Colleagues described her as an exceptional ophthalmologist and surgeon with a strong commitment to the needs of her patients and a willingness to select carefully work environments in which she practiced. When invited to further her residency at the Wills Eye Hospital in Philadelphia, considered to be one of the most competitive Ophthalmology residency programs in the world, she took the time to interview other physicians there and found an “unhappy group of doctors.” She turned down the position and was told “no-one has ever refused a residency since the hospital was founded in 1832.”
She began her private practice in Evanston. When there was resistance to rent space to women doctors, Mickey joined other colleagues to build a new medical building at 2500 Ridge Avenue, which became known as the COS Building. A number of roadblocks during construction required them to go to the Illinois Supreme Court to bring the project to fruition.
During her long career, she was a member of the surgical staff of Evanston Hospital. She served also as the appointed ophthalmologist for Northwestern University Student Health Services and held the same position at The Mather. Her decision to retire at 66 was deliberate and thoughtful. She called it a move to the “next chapter of my life”. Her colleagues affectionately referred to her as a “rock star” with her dedication and contributions to the field of Ophthalmology continuing after her retirement.
She is survived by her nephews David (Jan), Bill (Marilyn), and Stephen Gerber; her niece, Julia Gerber (Jim) Woodward as well as Cynthia Stork Gerber, Susan (Dick) Pankopf, Georgianne Meno Gerber, and Rose M. Gerber. She is survived also by her great nieces and nephews, Kathryn Gerber (Michael) Kennedy, Robert (Katie Linehan) Gerber, Leslie Gerber (Randy) Crane, Richard Gerber, Michael (Oren McEwen) Gerber, Mary (Orlanda Wilson) Gerber, Jeffrey Gerber, Elizabeth Gerber (David) Bailey, John Bryant (Robyn Ufer) Gerber, Katherine Woodward, Jodi (Marty) O’Connell and Meredith (Mike) Gerber-Tomasek, as well as two more generations.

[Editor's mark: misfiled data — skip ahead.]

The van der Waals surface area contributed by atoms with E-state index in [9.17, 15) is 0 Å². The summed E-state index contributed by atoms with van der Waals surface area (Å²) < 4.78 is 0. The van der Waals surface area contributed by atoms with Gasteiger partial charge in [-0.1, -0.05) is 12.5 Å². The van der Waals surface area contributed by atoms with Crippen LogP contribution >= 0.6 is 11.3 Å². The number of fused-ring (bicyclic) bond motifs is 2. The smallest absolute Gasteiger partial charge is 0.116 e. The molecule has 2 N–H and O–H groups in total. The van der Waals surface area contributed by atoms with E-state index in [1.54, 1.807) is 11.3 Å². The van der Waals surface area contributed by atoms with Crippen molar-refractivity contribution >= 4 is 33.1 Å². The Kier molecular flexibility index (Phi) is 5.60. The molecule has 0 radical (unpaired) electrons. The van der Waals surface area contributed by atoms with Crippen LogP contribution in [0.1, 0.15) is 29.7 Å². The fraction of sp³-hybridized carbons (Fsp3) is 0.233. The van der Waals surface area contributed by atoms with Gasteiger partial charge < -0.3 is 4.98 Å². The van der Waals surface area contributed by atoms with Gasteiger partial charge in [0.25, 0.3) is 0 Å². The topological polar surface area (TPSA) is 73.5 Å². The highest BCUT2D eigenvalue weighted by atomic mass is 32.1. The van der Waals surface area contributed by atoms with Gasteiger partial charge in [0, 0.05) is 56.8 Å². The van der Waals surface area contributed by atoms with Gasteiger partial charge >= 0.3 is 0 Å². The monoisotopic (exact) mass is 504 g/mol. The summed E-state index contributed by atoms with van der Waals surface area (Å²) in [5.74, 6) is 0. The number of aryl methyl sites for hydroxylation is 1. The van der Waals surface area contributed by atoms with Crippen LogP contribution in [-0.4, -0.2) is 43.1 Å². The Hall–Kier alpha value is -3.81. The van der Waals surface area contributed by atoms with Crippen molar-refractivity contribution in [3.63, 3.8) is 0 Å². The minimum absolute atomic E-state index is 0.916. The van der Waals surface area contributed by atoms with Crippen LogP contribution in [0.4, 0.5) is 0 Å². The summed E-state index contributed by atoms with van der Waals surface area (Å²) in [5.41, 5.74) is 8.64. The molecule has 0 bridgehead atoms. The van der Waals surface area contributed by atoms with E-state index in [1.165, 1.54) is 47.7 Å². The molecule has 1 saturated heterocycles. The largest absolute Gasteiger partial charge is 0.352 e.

The family is curating tributes, stories and Mickey’s impact on people’s lives. Please clink on the link to participate: https://forms.gle/FMgpaWQ6fTViMKDe7 A celebration of her life will be held virtually. Anyone interested in participating is asked to email Mickey@zigmail.com.
In lieu of flowers, donations in her memory can be made to Hadley Institute for the Blind and Visually Impaired, the Greater Chicagoland Food Depository, or the Chicago Foundation for Women.
No public services are scheduled at this time. Receive a notification when services are updated.
October 19, 2020
I had the lucky fortune to meet Mickey when my friend Fran Savage was a resident. What a great friend she was to Fran. We all enjoyed the trips to Misericordia for lunches and special events. When Fran passed away, I continued my visits with Garrett’s popcorn, chocolates, and lunches with Mickey. We had so many laughs and fun visits. I will miss my visits, chats and the “pop in” visits with my dear friend Mickey. Rest In Peace my good friend. Love 💕 Mackey
October 7, 2020
One of my favorite memories of my great, great, Aunt Mickey was at her 100 birthday. We have many pictures of the two Margaret's at that party, it was the best party of my live, from the fun cardboard glasses, to the amazing snacks to all of the relatives it was awesome.